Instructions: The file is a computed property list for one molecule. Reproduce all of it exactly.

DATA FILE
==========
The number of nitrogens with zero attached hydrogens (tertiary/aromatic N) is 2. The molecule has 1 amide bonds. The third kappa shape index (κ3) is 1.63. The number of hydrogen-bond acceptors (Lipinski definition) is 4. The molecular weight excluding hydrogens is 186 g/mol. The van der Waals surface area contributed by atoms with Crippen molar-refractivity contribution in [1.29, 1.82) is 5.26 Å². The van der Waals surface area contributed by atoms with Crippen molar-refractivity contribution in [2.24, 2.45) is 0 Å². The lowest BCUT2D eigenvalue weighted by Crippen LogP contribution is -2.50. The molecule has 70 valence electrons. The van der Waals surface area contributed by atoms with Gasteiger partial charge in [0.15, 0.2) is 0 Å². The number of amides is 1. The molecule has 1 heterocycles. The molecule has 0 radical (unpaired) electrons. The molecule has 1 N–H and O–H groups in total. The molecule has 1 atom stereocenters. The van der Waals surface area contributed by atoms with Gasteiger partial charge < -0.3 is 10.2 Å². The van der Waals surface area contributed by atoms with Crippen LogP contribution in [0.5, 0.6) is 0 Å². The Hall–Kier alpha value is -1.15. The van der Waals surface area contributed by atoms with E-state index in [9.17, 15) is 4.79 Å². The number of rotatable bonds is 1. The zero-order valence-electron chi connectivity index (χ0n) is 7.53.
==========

The number of nitrogens with zero attached hydrogens (tertiary/aromatic N) is 2. The molecule has 1 amide bonds. The third kappa shape index (κ3) is 1.63. The number of hydrogen-bond acceptors (Lipinski definition) is 4. The molecular weight excluding hydrogens is 186 g/mol. The van der Waals surface area contributed by atoms with Crippen molar-refractivity contribution in [1.29, 1.82) is 5.26 Å². The van der Waals surface area contributed by atoms with Crippen molar-refractivity contribution in [2.24, 2.45) is 0 Å². The lowest BCUT2D eigenvalue weighted by Crippen LogP contribution is -2.50. The molecule has 70 valence electrons. The van der Waals surface area contributed by atoms with Gasteiger partial charge in [0.15, 0.2) is 0 Å². The number of amides is 1. The molecule has 1 heterocycles. The molecule has 0 radical (unpaired) electrons. The molecule has 1 N–H and O–H groups in total. The molecule has 1 atom stereocenters. The van der Waals surface area contributed by atoms with Gasteiger partial charge < -0.3 is 10.2 Å². The van der Waals surface area contributed by atoms with Crippen LogP contribution in [0.5, 0.6) is 0 Å². The Hall–Kier alpha value is -1.15. The van der Waals surface area contributed by atoms with E-state index in [9.17, 15) is 4.79 Å². The number of rotatable bonds is 1. The zero-order valence-electron chi connectivity index (χ0n) is 7.53.